Old comedians never die. Rather, they wind up in sappy works on the irony of laughter and the ultimate tragedy of death. In a play more suited for afternoon radio, You’ve Been A Wonderful Audience looks at the meaning of friendship and value of respect and old-time comedy at the end of life.
Produced by Drowning Fish, Wonderful tells the story of Tony (Martin Wimbush), a well known comedian in hospice being visited by Paul (Mark Katz), a young professional and admirer and Hugh (Peter Saracen), his long time friend and performing partner. The contrast between the three is immediately obvious: Tony is the suave, gentlemanly pro; Paul the rough cynical voice of a new comedic generation; and Hugh the loser, significantly less loveable offstage than on and the receiving end of torment from both. Still, the bonds of loyalty are fierce, even as Tony and Hugh diverge in terms of lifestyle as the latter is forced to confront his own demons, annoyingly whining all the way, in order to bring comfort to the former.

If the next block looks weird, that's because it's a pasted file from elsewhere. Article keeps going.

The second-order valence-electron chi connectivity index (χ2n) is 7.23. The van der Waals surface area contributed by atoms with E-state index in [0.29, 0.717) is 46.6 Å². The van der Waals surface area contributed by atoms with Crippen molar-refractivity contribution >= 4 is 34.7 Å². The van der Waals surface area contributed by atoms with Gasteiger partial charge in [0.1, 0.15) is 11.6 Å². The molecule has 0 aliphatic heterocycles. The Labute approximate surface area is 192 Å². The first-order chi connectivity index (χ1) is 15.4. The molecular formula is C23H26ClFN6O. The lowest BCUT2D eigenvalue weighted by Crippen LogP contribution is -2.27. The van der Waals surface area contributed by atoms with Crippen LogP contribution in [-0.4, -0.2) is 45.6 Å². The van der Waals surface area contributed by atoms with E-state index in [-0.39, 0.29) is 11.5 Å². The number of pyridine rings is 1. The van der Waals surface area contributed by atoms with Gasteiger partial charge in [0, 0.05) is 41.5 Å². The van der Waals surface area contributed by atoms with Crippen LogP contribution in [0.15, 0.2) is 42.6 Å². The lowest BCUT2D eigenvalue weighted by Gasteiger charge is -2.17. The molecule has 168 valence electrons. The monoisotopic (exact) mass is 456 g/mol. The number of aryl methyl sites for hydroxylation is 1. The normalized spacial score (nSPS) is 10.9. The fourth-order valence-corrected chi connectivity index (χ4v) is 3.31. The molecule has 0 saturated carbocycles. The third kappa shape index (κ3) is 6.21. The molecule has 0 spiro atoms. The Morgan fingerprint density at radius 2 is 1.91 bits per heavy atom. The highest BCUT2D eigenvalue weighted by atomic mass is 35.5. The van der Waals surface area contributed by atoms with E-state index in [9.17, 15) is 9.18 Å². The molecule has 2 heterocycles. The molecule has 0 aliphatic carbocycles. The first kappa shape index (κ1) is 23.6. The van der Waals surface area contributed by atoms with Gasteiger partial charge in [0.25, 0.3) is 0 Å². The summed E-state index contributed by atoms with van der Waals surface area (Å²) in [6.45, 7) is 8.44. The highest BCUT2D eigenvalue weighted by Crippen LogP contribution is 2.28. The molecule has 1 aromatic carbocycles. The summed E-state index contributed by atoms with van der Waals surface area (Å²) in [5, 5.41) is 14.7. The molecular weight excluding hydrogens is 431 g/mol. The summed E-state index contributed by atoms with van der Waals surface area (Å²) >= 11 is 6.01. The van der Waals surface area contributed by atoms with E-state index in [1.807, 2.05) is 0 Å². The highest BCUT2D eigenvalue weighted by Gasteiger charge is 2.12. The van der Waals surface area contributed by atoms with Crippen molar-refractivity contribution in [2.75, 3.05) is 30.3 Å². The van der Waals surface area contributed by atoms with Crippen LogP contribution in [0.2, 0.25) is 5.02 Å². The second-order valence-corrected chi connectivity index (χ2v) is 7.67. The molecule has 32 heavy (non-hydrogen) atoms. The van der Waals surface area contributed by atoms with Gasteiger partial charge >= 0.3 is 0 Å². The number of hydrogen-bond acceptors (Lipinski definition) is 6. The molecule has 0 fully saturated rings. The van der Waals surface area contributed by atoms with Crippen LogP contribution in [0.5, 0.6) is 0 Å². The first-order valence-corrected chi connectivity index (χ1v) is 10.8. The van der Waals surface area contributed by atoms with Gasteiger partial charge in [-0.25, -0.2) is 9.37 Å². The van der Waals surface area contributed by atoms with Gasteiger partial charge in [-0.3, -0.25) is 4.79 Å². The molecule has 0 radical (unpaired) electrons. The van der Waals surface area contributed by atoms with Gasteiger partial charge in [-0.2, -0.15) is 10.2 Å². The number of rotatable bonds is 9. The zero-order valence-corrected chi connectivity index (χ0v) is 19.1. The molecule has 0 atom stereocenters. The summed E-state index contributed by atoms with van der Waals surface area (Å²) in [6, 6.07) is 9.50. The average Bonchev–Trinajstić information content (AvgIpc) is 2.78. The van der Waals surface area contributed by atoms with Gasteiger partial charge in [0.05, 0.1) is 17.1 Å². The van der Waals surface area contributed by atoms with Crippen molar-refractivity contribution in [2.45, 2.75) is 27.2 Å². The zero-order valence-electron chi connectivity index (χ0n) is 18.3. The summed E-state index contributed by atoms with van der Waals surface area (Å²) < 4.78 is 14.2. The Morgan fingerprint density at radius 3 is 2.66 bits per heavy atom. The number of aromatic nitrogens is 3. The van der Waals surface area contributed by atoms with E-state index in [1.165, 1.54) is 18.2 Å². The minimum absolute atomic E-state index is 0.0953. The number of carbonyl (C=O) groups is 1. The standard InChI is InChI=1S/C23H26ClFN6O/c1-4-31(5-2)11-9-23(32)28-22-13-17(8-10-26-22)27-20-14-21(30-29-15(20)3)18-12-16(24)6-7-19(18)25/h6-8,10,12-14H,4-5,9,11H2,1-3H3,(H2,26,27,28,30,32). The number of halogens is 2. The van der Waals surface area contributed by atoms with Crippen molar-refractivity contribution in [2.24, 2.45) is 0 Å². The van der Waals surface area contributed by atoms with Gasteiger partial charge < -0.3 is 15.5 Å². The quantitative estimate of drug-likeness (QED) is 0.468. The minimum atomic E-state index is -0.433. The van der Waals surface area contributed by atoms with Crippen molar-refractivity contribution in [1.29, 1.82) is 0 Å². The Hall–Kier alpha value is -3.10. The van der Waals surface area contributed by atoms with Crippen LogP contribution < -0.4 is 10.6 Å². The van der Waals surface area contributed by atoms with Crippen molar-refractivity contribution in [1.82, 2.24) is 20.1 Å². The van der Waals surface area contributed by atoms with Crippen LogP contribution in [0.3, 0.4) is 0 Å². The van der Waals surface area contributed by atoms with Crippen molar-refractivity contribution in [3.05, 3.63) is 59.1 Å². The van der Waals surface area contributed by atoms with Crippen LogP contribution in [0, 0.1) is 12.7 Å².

Billed as a tragicomedy, the ending will be of surprise to nobody, and indeed comes some fifteen minutes after the audience is ready for it. The comedic portion elicits a few grins and chuckles, but is far from brilliant, as if we are seeing the lowest echelon of the comedic duos popular in the 1950’s and 60’s: Rowan and Martin these two are not. Jeremy Bond does his best to fill the tiny Baron’s Court theatre, but he lets the pacing drag. Some wise trimming of Andrew Syers’ book would have helped, as would cutting incidental music composer’s Richard Supple’s introductive ditty which plagiarises the verse melody from “Comedy Tonight”.
Needless to say, this play was not to the RZ’s taste. However, those fond of the Hallmark Channel will enjoy this play greatly (if they can get over its at times questionable use of profanity).
Where: Baron’s Court Theatre @ The Curtain’s Up Pub
When: M-Sa @ 20:00
Cost: £12 General Admission
Concessions: Usuals for £10
RZ Unofficial “Worth Paying”: £5
RZ Other Notes: This is a rather noisy venue, but an interesting one nonetheless. This would be an excellent theatre for one-man shows, stand-up, etc. And props to Drowning Fish for providing free programmes, though a listing of actor and role would be greatly appreciated in future.